While Innerspeaker was largely a no-frills rock record, Lonerism fully embraces bubbly pop melodies that often incorporate a deeper bench of accompanying instrumentation. “Apocalypse Dreams” is essentially bubblegum pop wrapped up in a cloud of fuzzy psychedelia. It is by no means a simple verse-chorus arrangement – it is a patchwork of different segments that flow with a beautiful lack of direction – but it nevertheless a bright, feel-good melody. Parker here has shrouded his pop in the oddities of his particular musical affinities. This is not entirely uncommon (Lonerism often feels reminiscent of the late, great Bill Doss, or even more contemporary acts like Unknown Mortal Orchestra, Of Montreal, and Toro y Moi) but Tame Impala is able to consistently execute it in a uniquely satisfying way. “Feels Like We Only Go Backwards” is the kind of song a whole generation of potheads will fall in love to. It is in many ways heartbreaking but there are some tender lines (“I know that you think you sound silly when you call my name/ but I hear it inside my head all day”) and Parker’s earnest sentimentality seeps out through the sun-drenched synths. “Why Won’t They Talk to Me”’s melody sports a joyous sheen and the lyric “whoopsy-daisy” even works its way into the chorus. What’s important though is that the full line is “destined to be lonely old me, whoopsy-daisy, thought I was happy.” This juxtaposition of painful words and carefree sounds is constant throughout Lonerism.
From the very first song Parker’s stories follow the edict that he has to “bide [his] time as a face in the crowd.” What is odd is that outside of his own head Parker is arguably the most well-regarded figure in modern Australian rock music. He headlines major events in his home country and has an intense fan base around the world. However, it is possible that all of this exposure has only heightened his need to be insular. His music seems to be a form of self-medication. He sequesters himself from everything around him and finds some peace in quiet isolation. On “Apocalypse Dreams” he sings “everything is changing/ and there’s nothing I can do/ my world is turning pages/ while I’m just sitting here.” Other songs touch on how he is struggling to stay the same but everyone expects him to become an entirely new person. That person is the subject of “Elephant.” It’s a character that is painted with a mixture of awe and disdain, as the subject exudes confidence and “shakes his grey trunk for the hell of it.” Further, in what is probably my favorite lyric of the year, Parker notes that “he pulled the mirrors off his Cadillac, because he doesn’t like it looking like he looks back.” This is the opposite of the person who is exposed in Parker’s songs – a loner that often embraces his loneliness.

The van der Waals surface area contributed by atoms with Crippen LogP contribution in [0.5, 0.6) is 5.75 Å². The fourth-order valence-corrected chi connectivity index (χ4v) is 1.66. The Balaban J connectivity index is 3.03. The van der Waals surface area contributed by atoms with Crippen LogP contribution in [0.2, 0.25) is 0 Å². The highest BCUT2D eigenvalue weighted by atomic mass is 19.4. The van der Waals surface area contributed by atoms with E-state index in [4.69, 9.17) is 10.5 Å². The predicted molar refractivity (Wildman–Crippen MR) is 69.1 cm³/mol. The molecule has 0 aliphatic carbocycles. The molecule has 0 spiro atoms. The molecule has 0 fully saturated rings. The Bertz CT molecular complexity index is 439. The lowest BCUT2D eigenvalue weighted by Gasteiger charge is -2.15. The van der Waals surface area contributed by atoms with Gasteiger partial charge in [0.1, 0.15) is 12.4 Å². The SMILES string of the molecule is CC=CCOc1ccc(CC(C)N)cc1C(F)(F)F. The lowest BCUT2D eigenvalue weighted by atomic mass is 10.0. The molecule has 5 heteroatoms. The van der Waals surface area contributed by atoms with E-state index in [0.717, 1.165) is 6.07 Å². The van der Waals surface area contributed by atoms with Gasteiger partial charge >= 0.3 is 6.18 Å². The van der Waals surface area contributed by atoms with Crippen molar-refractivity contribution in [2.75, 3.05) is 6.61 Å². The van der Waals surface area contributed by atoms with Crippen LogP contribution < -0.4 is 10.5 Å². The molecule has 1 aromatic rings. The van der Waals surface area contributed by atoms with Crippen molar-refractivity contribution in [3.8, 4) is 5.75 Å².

Ultimately, Lonerism is more fully realized than its predecessor.
If Lonerism is lacking in any way it is in that some of the random exuberance of the debut is curtailed for this release. I remember first listening to Innerspeaker after a friend told me it was the closest any group had come to channeling the oddly electrifying Wowee Zowee. The same can’t quite be said for Lonerism, but that it is not to say that is unimaginative. Far from it, in fact. Parker’s talent with sound manipulation is evident not only during his hyper-psychedelic fits but also in the near perfect guitar and synth sounds he is able to produce. Near the end of “Endors Toi” a distorted guitar line rears its head and, although it is short lived, its phenomenal crunchiness leaves a deep impression. “Nothing That Has Happened So Far Has Been Anything That We Could Control” is a masterclass in revivalist sound that also surprises in the most satisfying ways. Ultimately, Lonerism is more fully realized than its predecessor, which may have resulted in some unpredictable obscurity being thrown by the wayside.
Parker’s music has the odd effect of inspiring introspection, passivity, and exuberance all at the same time. Its a record best enjoyed the way it was created – in a quiet place where one’s thoughts can roam toward any space necessary. However, I can also see it being played by young optimists on their way to the coast, or by a group of friends on a lazy day in the park. Parker may have never foresaw that fate for his recordings but (while he may not always discuss it) I’m sure he’s quite pleased that people enjoy his music as much as they do. He’s a loner, after all. [A-]